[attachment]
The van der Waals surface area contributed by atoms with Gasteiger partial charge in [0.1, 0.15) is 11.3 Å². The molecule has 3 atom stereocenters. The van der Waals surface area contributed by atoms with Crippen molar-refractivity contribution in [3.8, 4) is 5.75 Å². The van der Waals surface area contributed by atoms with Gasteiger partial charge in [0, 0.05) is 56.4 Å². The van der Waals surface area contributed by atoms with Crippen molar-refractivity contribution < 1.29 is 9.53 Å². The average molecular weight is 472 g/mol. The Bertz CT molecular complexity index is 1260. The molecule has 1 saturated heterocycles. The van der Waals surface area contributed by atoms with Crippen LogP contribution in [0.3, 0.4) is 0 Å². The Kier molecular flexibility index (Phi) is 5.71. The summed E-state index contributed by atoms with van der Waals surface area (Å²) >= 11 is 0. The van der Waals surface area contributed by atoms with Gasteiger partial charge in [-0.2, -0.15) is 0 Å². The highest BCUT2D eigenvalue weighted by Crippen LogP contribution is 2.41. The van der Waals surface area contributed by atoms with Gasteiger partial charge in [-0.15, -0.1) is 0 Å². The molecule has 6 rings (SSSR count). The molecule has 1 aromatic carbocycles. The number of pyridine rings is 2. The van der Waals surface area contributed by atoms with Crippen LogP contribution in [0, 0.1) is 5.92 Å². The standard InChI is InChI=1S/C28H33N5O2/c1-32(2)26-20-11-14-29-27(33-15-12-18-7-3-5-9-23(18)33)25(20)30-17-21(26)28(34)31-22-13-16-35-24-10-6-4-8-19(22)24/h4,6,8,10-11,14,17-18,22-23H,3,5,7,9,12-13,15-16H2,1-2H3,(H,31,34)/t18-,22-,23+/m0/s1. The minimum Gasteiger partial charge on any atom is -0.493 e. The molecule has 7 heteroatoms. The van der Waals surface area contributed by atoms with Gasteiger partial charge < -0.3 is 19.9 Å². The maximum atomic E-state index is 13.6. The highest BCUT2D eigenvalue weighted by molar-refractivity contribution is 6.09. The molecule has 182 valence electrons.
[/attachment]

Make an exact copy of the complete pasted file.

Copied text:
The van der Waals surface area contributed by atoms with Gasteiger partial charge in [0.1, 0.15) is 11.3 Å². The molecule has 3 atom stereocenters. The van der Waals surface area contributed by atoms with Crippen molar-refractivity contribution in [3.8, 4) is 5.75 Å². The van der Waals surface area contributed by atoms with Gasteiger partial charge in [0, 0.05) is 56.4 Å². The van der Waals surface area contributed by atoms with Crippen molar-refractivity contribution < 1.29 is 9.53 Å². The average molecular weight is 472 g/mol. The Bertz CT molecular complexity index is 1260. The molecule has 1 saturated heterocycles. The van der Waals surface area contributed by atoms with Crippen LogP contribution in [0.3, 0.4) is 0 Å². The Kier molecular flexibility index (Phi) is 5.71. The summed E-state index contributed by atoms with van der Waals surface area (Å²) >= 11 is 0. The van der Waals surface area contributed by atoms with Gasteiger partial charge in [-0.2, -0.15) is 0 Å². The highest BCUT2D eigenvalue weighted by Crippen LogP contribution is 2.41. The van der Waals surface area contributed by atoms with Gasteiger partial charge in [-0.15, -0.1) is 0 Å². The molecule has 6 rings (SSSR count). The molecule has 1 aromatic carbocycles. The number of pyridine rings is 2. The van der Waals surface area contributed by atoms with Crippen LogP contribution in [0, 0.1) is 5.92 Å². The standard InChI is InChI=1S/C28H33N5O2/c1-32(2)26-20-11-14-29-27(33-15-12-18-7-3-5-9-23(18)33)25(20)30-17-21(26)28(34)31-22-13-16-35-24-10-6-4-8-19(22)24/h4,6,8,10-11,14,17-18,22-23H,3,5,7,9,12-13,15-16H2,1-2H3,(H,31,34)/t18-,22-,23+/m0/s1. The minimum Gasteiger partial charge on any atom is -0.493 e. The molecule has 7 heteroatoms. The van der Waals surface area contributed by atoms with Gasteiger partial charge < -0.3 is 19.9 Å². The maximum atomic E-state index is 13.6. The highest BCUT2D eigenvalue weighted by molar-refractivity contribution is 6.09. The molecule has 182 valence electrons.